"It's nice if everyone could travel, but not if others have to pay for it. That is neo-colonialism," says De Juan. "Low cost traveling ensures the cheapest deals for customers, but you also have to ask, why are they so cheap?" Part of the answer, he suggests, is in the low wages and scant qualifications of those working at this end of the sector.

Regenerative travel may be the latest in a long list of labels the sector has chosen to embellish itself, and aid its survival, since the 1990s. Keep in mind too that the sector is on pace to have shed nearly 200 million jobs by year's end. Other such labels include "inclusive," responsible, fair or communitarian tourism, and often, they ended up as mere marketing gimmicks.

But as Silvia Grünig explains: "Sustainable tourism is not a particular form of tourism. All forms of tourism and all human activities must tend toward sustainability in three areas, simultaneously: social, economic and environmental."

For now, it's a medley of ideas

Regenerative tourism is for now a medley of ideas. With the world on pause for the pandemic, some countries have started making plans for a more sustainable restart. The Visit Flanders tourism office in northern Belgium is, for example, redirecting offers to boost domestic visitors. Its marketing chief, Elke Dens, says that people can have fun without traveling to the other end of the globe, and they may soon replace one of their annual trips abroad with a local one.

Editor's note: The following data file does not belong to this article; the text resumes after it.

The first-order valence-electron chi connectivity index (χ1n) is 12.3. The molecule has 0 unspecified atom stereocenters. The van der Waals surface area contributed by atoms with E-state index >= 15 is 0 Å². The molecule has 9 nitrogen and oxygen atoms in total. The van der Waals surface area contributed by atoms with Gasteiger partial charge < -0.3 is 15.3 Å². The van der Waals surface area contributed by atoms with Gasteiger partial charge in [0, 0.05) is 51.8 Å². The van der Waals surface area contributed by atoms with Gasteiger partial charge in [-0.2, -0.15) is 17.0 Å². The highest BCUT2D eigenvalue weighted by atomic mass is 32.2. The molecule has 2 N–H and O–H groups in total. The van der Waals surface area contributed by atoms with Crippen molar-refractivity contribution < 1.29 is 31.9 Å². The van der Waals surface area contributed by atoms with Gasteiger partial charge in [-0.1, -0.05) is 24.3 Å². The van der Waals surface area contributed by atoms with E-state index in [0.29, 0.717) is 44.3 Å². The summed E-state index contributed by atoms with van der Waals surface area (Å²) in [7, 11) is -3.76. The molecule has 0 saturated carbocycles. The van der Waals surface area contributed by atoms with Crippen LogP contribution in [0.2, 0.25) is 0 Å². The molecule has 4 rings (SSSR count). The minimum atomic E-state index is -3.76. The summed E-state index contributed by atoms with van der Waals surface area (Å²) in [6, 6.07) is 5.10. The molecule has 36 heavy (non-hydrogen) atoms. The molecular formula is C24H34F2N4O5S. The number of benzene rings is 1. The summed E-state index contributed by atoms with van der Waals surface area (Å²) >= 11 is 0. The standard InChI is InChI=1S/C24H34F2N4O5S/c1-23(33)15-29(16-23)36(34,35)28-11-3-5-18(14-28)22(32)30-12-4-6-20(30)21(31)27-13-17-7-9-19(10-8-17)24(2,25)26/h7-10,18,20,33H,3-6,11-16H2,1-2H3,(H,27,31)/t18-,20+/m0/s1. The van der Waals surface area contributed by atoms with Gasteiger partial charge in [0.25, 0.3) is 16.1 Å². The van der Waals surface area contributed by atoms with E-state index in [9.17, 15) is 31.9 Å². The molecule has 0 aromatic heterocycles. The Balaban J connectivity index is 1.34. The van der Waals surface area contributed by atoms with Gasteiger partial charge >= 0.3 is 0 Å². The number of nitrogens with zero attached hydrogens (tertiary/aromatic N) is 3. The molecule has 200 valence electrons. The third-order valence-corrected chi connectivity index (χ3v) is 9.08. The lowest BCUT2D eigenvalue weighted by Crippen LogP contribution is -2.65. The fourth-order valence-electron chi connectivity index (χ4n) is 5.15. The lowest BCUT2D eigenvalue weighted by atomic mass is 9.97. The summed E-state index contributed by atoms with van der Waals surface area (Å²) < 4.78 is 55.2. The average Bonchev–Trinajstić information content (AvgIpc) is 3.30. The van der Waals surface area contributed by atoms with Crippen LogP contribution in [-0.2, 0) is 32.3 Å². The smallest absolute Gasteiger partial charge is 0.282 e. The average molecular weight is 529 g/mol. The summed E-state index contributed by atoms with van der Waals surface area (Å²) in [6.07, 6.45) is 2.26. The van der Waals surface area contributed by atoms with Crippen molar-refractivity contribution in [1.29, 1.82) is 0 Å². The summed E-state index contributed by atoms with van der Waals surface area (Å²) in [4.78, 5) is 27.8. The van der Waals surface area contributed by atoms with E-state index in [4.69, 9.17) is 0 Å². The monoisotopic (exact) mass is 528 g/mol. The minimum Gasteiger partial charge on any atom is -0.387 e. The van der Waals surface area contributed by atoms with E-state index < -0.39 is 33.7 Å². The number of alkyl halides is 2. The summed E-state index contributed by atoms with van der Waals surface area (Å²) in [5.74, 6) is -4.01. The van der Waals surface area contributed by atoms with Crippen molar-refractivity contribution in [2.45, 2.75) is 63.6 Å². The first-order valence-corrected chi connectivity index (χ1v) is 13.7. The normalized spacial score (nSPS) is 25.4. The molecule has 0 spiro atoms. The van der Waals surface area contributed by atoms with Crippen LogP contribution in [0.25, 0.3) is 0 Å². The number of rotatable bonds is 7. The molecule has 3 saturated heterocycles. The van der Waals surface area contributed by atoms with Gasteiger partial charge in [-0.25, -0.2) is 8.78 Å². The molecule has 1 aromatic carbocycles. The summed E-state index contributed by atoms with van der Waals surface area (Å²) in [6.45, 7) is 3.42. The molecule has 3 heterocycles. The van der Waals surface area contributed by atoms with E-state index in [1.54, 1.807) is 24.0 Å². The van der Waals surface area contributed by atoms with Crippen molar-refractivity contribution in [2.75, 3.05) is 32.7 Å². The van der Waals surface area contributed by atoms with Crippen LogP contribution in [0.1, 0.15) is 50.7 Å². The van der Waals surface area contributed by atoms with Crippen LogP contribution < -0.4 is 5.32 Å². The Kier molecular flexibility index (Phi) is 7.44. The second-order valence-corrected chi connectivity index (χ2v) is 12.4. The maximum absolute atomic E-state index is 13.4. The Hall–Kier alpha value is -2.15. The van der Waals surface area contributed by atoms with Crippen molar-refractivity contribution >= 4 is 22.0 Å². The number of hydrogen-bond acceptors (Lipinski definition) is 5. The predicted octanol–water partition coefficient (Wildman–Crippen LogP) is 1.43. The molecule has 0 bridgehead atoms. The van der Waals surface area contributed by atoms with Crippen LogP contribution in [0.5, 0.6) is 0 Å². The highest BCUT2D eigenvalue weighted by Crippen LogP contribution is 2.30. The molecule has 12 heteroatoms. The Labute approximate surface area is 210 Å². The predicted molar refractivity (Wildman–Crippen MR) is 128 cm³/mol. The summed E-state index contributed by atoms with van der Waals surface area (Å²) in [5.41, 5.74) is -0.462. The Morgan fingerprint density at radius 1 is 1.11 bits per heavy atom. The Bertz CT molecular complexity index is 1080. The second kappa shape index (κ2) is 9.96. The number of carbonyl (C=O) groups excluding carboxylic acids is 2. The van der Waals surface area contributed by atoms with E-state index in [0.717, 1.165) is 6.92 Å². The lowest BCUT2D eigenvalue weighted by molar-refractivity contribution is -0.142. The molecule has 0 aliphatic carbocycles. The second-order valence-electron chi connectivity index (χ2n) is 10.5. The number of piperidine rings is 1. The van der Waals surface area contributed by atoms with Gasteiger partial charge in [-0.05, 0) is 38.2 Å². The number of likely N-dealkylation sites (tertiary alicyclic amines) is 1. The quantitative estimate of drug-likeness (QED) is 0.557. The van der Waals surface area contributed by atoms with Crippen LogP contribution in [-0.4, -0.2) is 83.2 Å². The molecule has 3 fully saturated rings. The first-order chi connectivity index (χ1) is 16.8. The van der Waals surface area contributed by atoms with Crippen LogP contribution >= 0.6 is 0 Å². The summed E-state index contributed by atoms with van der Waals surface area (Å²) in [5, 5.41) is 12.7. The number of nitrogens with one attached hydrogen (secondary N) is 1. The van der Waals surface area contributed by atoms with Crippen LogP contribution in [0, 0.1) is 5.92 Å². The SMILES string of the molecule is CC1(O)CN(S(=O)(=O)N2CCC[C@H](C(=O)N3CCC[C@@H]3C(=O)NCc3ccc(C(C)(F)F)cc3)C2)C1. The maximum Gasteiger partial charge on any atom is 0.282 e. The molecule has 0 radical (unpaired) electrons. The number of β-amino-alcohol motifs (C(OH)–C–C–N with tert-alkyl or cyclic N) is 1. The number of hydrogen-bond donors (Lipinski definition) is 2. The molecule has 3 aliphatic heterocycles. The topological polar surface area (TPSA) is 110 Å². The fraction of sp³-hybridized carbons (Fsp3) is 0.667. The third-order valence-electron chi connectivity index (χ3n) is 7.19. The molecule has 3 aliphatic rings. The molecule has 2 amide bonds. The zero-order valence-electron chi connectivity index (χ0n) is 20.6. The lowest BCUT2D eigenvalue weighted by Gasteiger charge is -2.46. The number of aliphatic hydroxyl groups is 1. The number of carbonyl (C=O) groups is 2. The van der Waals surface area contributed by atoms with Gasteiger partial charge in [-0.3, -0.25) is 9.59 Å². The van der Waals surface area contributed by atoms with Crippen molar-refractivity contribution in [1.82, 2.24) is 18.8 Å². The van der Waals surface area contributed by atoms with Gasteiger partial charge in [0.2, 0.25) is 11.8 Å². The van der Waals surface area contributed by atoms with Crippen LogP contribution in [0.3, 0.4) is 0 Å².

"Everyone wants to see the world these days," Dens says. "But for that to happen, we should all do it a bit less frequently, and that, in turn, should make the experience more profound."

One Visit Flanders initiative is to link visitors to locals with a passion for their past and history. These can create a shared experience through visits to emblematic places, like the battlefields of World War I.

On a beach in Andalusia, Spain — Photo: Album via ZUMA Press

Regenerative is not a new idea. Indeed, it's already used in economics, farming and architecture to create self-sufficiency and boost prosperity around circular economy principles. "It means new patterns of thinking, based on observing how nature, rather than machines, works," says Elke Dens.

Another country exploring regenerative tourism is New Zealand. Its slogan "Do Something New This Winter" wants to promote a slower travel experience (like walking) and spending more time in one place. Certain analysts are even proposing the idea of taxing short-term stays and rewarding those who prolong their stays in a place.